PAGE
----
This is why, in common speech, many Italians too often prefer to use the present perfect tense a compound tense, discussed in a further paragraph instead of past perfect, although this choice would be considered slightly incorrect. The second important difference with the same tense of the 1st conjugation is that no inflections have an accent on the last syllable no one ends with an accented vowel. Despite the change of root, though, all inflections are regular and do not change.

This is an example of how other verbs behave, according to the "simple" rule: This is the conjugation with the least umber of verbs, and most of them are regular. Note how the inflection of all singular persons and of the 3rd plural person is longer than in other conjugations i.

This causes a certain difference in pronounciation see paragraph 1. But a fewer number of verbs, as the following nine ones of the table above, have simple inflections, like the ones used for present tense of the 1st and the 2nd conjugation: In both cases, accent always falls on the penultimate syllable, except the 3rd plural person accent on the antepenultimate syllable , like in present tense of the 1st and 2nd conjugation.

Some of them add a phonetic i to the root, so to keep the consonant's "soft" sound: Without the i, they would have sounded "kwkoh" and "kwkohnoh", i. Instead, other verbs do not add the phonetic i, so the root remains graphically unchanged, but the sound of the consonant changes according to the following vowel: But almost every other verb of the 3rd conjugation whose root ends with c or g follows the first pattern i. So, try to memorize only the two aforesaid irregular patterns, and don't worry about others.

The first vowel of the inflection is i. No special phonetic change occurs with any verb. Again, the first vowel of the inflection is i. Only the 3rd singular person is slightly different, because it has an accented i instead of an accented o. Also note how the 1st singular person ends with two vowels i: The Italian language has nine basic prepositions: When they are not followed and bound to articles, as above, they are called "simple prepositions".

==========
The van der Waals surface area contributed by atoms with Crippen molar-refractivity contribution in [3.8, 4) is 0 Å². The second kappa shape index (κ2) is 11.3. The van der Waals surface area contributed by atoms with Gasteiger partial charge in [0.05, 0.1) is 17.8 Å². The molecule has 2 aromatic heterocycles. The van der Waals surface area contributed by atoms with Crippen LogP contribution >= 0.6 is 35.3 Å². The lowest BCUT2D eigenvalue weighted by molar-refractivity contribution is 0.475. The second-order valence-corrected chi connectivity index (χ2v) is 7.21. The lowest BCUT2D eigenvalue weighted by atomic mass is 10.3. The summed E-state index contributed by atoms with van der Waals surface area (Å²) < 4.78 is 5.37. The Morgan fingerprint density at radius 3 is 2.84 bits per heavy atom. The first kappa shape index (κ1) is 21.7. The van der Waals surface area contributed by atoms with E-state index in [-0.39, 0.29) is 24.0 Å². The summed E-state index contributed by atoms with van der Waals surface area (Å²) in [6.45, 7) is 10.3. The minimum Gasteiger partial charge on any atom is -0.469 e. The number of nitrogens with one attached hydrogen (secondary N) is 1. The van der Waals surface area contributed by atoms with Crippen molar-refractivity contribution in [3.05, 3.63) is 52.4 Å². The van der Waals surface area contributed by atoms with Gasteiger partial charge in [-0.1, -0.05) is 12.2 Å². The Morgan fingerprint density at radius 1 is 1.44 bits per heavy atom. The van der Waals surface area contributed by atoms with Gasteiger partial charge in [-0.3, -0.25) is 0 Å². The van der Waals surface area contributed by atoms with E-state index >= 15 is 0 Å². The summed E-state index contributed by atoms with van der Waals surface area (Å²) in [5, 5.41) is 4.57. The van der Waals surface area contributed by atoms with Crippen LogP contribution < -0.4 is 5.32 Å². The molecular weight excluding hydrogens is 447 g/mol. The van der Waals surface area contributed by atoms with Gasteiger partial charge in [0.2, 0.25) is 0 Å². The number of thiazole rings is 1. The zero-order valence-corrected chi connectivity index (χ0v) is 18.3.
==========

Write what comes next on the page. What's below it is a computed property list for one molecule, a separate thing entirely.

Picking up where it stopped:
Each of them will be discussed individually, showing their basic use. You don't need to memorize all their meanings now, but reading the page will let you become more familiar with these prepositions and with their use.

You may also use this page as a reference, for translating exercise sentences. Most of these prepositions will be more deeply discussed in further specific paragraphs. DI The first important meaning of this preposition is of, so that it can be easily translated in most expressions: The first important meaning of this prepositon is to, as a dative case: In a similar way, a indicates directions: Another common Italian use for preposition in is to describe the quantity of people in groups or parties, when only the number is stated: It is also often used as an alternative to in when indicating transport, but in this case it is followed by an article either definite or indefinite: Most of these changes concern both spoken and written language.

DI with singular articles: Many of its combinations have become almost obsolete in written language, and the simple form i. Since these changes are merely phonetic, spoken language may use either of the two forms.